He attended the event last August a few months after he relinquished the role of Health Minister in the Scottish Executive. Would he have attended a McDonald's event in that capacity? And what possible additional knowledge and insight did he gain as an MSP from attending a football event with McDonald's in London? Other than it being a jolly of course ...

Is ignorance of the rules ever an excuse? If it is perhaps our politicians should give others the latitude they seem to want for themselves.

While The Cats Away ...

Mr Smith must ask what has happened to Scottish Labour Leader Wendy Alexander over the last couple of weeks? She seems to have disappeared which is perhaps part of her latest relaunch strategy to try and make everyone forget the issues which have plagued her since she was not elected in the first place. But in Wendy's "absence" it would appear her Labour colleagues are battling about the issue of allowances for those of them representing "constituencies" and those of them representing "regions."

" LABOUR MSPs are engulfed in a civil war over plans to change their allowances so that constituency members receive more than those elected from the party list. MSPs are due to vote on whether to accept the findings of a report by a committee chaired by Sir Alan Langlands which recommended that constituency MSPs should get £62,000 a year for office and staff, but list MSPs just £45,000."

One of the main critics of the change is Lord "three jobs" Foulkes, coincidentally a Labour "regional" MSP, therefore with more to lose than most Labour MSPs, and who it is hard to think of as the "voice of reason" on this or any other issue. But it just reinforces how much the concerns of representatives of the Peoples' Party have changed since they lost power last May with their main concern now apparently being their own allowances and not the best interests of the people themselves.

Wednesday, 4 June 2008

Going to Jackson's.

From Drumlanrig, "That were SNP MSPs doing in in Jackson's restaurant in Edinburgh last week? Some say it was their delayed celebration knees-up to mark a year in power. But they insist it was a simple dinner to celebrate the best of Scottish produce, with Environment and Rural Secretary Richard Lochhead. What's politics coming to when you even have to spin your tea? The slap-up feed featured haggis, Scotch beef, sea bass, Scottish berries and Orkney fudge ice cream. Surely just a coincidence then that the event was timed just after the first meeting of Holyrood's Cross-Party Group on Obesity? And surely there were no MSPs who attended both events? So much for the fudge ice cream, although it could have been worse – at least the whipped-cream cranachan was off the menu. And the less said about deep fried Mars Bars the better."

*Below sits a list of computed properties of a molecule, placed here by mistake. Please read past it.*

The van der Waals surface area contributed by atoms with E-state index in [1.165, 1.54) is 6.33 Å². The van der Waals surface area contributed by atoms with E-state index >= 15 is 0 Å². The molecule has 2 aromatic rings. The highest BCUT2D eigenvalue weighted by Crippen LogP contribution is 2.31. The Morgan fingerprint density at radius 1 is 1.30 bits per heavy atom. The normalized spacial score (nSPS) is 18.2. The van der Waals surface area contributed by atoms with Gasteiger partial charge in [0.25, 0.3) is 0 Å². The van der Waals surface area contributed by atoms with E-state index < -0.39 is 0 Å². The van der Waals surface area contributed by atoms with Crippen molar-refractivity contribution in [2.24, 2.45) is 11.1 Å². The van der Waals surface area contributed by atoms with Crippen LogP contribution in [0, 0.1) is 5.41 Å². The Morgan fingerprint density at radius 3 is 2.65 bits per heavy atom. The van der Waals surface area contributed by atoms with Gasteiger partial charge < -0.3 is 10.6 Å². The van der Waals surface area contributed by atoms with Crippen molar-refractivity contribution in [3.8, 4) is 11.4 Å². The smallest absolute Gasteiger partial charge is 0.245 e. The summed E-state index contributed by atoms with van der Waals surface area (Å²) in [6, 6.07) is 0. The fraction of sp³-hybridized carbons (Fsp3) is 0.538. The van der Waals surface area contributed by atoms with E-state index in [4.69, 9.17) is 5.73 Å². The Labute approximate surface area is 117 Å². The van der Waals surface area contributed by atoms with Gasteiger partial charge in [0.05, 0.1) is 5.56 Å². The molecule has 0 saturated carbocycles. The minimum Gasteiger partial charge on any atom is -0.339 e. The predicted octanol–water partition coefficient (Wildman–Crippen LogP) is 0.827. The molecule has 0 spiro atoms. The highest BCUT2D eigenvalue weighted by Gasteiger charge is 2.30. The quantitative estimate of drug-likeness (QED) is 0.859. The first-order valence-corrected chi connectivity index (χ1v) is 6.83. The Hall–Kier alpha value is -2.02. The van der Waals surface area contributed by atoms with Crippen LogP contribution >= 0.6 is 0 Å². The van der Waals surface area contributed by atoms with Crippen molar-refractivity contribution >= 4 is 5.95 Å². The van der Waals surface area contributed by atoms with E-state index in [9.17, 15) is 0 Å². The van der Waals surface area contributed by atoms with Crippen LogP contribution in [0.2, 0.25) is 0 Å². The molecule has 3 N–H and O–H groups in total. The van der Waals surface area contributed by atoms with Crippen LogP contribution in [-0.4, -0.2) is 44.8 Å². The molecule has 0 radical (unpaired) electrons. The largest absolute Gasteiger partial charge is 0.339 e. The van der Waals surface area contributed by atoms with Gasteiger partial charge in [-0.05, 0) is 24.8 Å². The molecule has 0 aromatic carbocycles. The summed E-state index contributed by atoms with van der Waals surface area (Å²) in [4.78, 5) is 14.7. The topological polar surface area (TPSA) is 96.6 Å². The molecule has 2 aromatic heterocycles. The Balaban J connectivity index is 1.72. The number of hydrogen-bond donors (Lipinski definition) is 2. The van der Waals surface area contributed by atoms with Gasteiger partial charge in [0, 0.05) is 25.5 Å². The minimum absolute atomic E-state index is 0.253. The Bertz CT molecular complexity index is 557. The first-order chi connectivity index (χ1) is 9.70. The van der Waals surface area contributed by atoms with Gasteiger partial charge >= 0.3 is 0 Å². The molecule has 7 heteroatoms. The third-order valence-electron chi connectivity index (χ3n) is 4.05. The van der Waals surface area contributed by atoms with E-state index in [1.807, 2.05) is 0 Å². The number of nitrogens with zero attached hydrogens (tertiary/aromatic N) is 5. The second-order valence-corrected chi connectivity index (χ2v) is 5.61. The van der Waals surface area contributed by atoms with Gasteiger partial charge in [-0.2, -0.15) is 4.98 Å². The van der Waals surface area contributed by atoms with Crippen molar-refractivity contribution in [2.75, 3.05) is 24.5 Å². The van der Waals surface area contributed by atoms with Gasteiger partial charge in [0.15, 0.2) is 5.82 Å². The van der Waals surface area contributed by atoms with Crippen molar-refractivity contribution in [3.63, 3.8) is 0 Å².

Tuesday, 3 June 2008

Is It All Over?

Doing a Gretna?

The McMafia.

"LABOUR figures have called on Gordon Brown to purge the "Scots Mafia" around him in an effort to curry favour with voters south of the border. The Prime Minister is being urged to give key jobs to ministers seen as able to reach out to Middle England amid concern that the party will face a landslide general election defeat at the hands of David Cameron's Conservatives."

Mr Smith tends to think that Mr Brown's abysmal performance as PM has very little to do with any McMafia. More to do with the PM himself.

The Truth Hurts.

And from Drumlanrig again, "There's nothing like telling it like it really is. So hats off to Environment Minister Mike Russell, who'd had enough of parliamentary niceties in a debate at Holyrood last week. The normally good-tempered Russell opened his speech with the words: "I find myself in some difficulty, because the opening sentences of my speaking notes say: 'This has been a very valuable and useful debate. I welcome the contributions and views that have been expressed.'" He went on: "I publicly dissociate myself from that opinion. This has not been a 'valuable and useful debate'. It is of some significance that not one member has declared an interest – because there has been no interest in the debate. Outside the chamber, there will be no interest in the debate. By insisting on holding this debate, (Liberal Democrat MSP] Robert Brown has succeeded in wasting everybody's time." Asked to take an intervention by an angry Labour MSP, he said: "No, I will not give way. My intention is just to get through this. I just want to get through it and go home." An honest politician? Wonders will never cease."

This honesty thing could catch on. No ... it won't.

Monday, 2 June 2008


Mr Smith reads that, "AROUND 30 MSPs will have to sell their taxpayer-funded Edinburgh homes if they want to make future expenses claims for staying in the capital. Holyrood bosses have ruled that the abolition of the discredited mortgage interest scheme should be accompanied by MSPs disposing of their Edinburgh properties. The decision means that just less than one-quarter of MSPs will benefit from a near six-figure windfall if they sell their subsidised flats before 2011 - when the new expenses rules kick in."

Mr Smith's heart bleeds. Really ... it does.